Sources: Theo Epstein nears Cubs job

Theo Epstein, the general manager of the Boston Red Sox for two championship teams in the last eight seasons, could be on his way to the Chicago Cubs, two sources said Tuesday night.

Although a Red Sox official with direct knowledge of the negotiations told ESPNBoston.com's Gordon Edes on Tuesday that "it's likely he's going to go but nothing has been finalized,'' WEEI radio in Boston reported on Wednesday that a deal had been reached.

Epstein would receive a five-year contract for in excess of $15 million from the Cubs, but a title had not been agreed upon, according to the report.

The Red Sox and Cubs were still negotiating compensation that Boston would receive from Chicago for Epstein, who had one more year left on his Red Sox contract. An industry source told Edes Wednesday that the deal was "not done," and WEEI reported that talks could continue until the end of the week.

The Cubs' negotiations with Epstein about taking over the top baseball job in the organization have been going so smoothly that the team has asked Major League Baseball what protocol will be for compensation if Epstein decides to join the Cubs, a source with knowledge of the negotiations told ESPNChicago.com's Bruce Levine.

A source with knowledge of the talks told ESPN's Karl Ravech that the compensation would involve prospects and/or cash, but no major league players would be part of the deal, following traditional precedent.

Also, Epstein's title with the Cubs would be above his current title of executive vice president/general manager of the Red Sox, a source told Levine.

"Nothing will be resolved as quickly as has been speculated,'' a source close to the negotiations told Edes, "and it is still unclear how this will be resolved.''

The Boston Herald first reported that Epstein was on the cusp of joining the Cubs.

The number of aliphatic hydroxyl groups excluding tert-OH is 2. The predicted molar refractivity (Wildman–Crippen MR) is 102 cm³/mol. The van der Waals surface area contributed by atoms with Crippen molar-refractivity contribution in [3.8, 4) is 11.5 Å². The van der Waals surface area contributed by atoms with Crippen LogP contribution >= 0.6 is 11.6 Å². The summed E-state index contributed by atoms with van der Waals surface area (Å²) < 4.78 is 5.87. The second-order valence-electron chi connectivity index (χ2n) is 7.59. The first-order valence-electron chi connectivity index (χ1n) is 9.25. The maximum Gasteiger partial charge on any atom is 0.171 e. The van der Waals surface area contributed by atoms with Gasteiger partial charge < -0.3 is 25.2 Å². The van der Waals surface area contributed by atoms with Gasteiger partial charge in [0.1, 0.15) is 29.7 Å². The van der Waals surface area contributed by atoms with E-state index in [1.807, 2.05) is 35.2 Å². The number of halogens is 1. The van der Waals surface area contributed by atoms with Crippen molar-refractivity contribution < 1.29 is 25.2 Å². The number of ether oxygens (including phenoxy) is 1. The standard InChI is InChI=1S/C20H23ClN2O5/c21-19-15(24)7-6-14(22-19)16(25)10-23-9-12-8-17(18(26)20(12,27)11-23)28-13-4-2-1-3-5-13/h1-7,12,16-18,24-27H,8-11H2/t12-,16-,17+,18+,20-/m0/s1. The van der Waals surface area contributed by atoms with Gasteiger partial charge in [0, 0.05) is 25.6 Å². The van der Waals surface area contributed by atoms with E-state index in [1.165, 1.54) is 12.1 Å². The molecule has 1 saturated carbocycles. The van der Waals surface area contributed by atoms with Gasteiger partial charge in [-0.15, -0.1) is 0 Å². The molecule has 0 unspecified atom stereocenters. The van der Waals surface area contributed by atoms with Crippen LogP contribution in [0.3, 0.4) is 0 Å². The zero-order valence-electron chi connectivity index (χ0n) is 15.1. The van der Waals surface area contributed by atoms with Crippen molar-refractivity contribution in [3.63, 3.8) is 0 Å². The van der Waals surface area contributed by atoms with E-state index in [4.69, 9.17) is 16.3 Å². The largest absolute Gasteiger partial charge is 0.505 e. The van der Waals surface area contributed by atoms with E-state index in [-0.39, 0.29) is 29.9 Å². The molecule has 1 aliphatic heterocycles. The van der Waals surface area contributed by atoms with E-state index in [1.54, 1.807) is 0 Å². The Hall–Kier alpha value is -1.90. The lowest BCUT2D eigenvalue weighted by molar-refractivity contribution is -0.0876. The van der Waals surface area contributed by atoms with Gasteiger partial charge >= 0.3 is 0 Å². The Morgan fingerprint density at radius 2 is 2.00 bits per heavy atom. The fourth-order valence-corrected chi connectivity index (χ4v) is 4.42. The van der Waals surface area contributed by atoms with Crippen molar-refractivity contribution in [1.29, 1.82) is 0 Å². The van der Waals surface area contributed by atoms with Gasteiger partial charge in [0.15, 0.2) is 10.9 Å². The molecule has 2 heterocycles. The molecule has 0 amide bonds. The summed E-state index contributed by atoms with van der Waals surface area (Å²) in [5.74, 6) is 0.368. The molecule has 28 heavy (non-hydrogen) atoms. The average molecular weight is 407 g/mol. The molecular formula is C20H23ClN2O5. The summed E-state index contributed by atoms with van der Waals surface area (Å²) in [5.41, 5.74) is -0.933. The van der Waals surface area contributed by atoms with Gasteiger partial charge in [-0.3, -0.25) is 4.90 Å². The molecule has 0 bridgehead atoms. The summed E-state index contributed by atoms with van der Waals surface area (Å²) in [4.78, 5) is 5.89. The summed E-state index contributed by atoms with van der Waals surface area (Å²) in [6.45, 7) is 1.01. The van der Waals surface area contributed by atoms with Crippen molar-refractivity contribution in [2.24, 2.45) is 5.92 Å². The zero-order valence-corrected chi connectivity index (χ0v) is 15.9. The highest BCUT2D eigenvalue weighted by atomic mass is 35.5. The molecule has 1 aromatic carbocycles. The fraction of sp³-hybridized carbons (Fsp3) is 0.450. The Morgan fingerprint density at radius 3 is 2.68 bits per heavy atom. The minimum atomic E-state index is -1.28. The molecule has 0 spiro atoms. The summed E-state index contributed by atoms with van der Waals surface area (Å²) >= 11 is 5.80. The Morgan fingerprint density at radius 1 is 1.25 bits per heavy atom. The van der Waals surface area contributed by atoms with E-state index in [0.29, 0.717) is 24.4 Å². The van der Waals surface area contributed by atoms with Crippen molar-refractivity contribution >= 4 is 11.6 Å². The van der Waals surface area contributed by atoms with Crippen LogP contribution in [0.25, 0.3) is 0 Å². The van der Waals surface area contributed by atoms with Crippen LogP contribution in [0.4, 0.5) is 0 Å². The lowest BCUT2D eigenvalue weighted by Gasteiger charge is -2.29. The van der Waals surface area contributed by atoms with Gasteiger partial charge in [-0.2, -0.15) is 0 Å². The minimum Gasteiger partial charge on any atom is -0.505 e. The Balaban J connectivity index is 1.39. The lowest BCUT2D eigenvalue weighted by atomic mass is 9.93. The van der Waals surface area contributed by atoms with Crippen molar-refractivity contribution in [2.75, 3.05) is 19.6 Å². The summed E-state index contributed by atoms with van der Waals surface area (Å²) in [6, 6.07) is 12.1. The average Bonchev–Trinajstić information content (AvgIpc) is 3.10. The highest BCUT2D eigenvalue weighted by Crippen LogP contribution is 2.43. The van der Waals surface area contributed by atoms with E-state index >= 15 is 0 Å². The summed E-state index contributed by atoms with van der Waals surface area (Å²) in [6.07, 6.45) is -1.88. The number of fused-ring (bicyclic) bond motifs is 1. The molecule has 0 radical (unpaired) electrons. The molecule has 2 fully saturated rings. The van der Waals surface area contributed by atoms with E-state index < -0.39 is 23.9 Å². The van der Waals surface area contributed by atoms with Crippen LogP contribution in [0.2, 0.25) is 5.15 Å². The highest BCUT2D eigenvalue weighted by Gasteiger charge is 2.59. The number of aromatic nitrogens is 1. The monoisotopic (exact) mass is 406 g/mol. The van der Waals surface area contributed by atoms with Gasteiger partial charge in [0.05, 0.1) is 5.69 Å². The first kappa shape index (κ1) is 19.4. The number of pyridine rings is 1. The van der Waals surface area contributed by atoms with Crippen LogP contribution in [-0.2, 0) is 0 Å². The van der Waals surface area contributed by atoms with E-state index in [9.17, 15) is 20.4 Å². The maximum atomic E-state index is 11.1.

Since the possibility of Epstein going to the Cubs first surfaced in August, Red Sox ownership has downplayed the possibility because Epstein is under contract with the Red Sox through 2012. But at no point have Red Sox owners John Henry or Tom Werner ever squashed the talk completely, nor has Epstein definitively ruled out the move.

Neither the Cubs nor Red Sox have formally acknowledged that the Red Sox granted permission to the Cubs to interview Epstein, but an industry source said Tuesday that Cubs owner Tom Ricketts spoke with Epstein last week and that Epstein met with Cubs president Crane Kenney in Chicago last weekend.

Sources indicated last week that the Red Sox have had informal conversations about changes in the event that Epstein did leave for the Cubs -- and at the top of their hierarchy, there have been some discussions about the identity of the next manager without Epstein.

The Red Sox also have had informal conversations about candidates other than assistant GM Ben Cherington to replace Epstein, were he to leave. But Cherington appears to be the heir apparent if Epstein departs.

If Epstein leaves the Red Sox, he will likely be restricted, in an agreement between the teams, from bringing any Boston employees with him without approval from the Red Sox, according to an American League source.

Executives with the Red Sox either declined comment or did not respond to requests for a response. Epstein did not respond to a request for comment, although there were indications Tuesday night that the Red Sox were hoping that Epstein might yet change his mind.

But one Red Sox official said Tuesday that Epstein's departure would not come as a surprise.

"It wouldn't shock me,'' the official said, "but until it happens I won't believe it.''

The last two Red Sox forays into hiring a general manager have taken last-second twists. In 2002, the Red Sox struck an agreement with Oakland's Billy Beane to become GM, only to have Beane call Henry two days later to inform him that he had changed his mind. That opened the way to Epstein's hiring.

Then in 2005, Epstein left the club in a dispute with CEO Larry Lucchino, and the team subsequently hired Cherington and Jed Hoyer as co-general managers. Epstein's departure was short-lived; he was back as GM within three months, with Hoyer later leaving to become general manager of the San Diego Padres.

Cherington's first order of business, if promoted, would be to hire a manager to replace Terry Francona, who left after eight seasons in the job. In Chicago, Epstein would be replacing Jim Hendry, who was let go in July after becoming Cubs GM in 2002, the same year Epstein began with the Red Sox.

The Cubs have a manager under contract for one more year, Mike Quade.

ESPNBoston.com's Gordon Edes contributed to this report.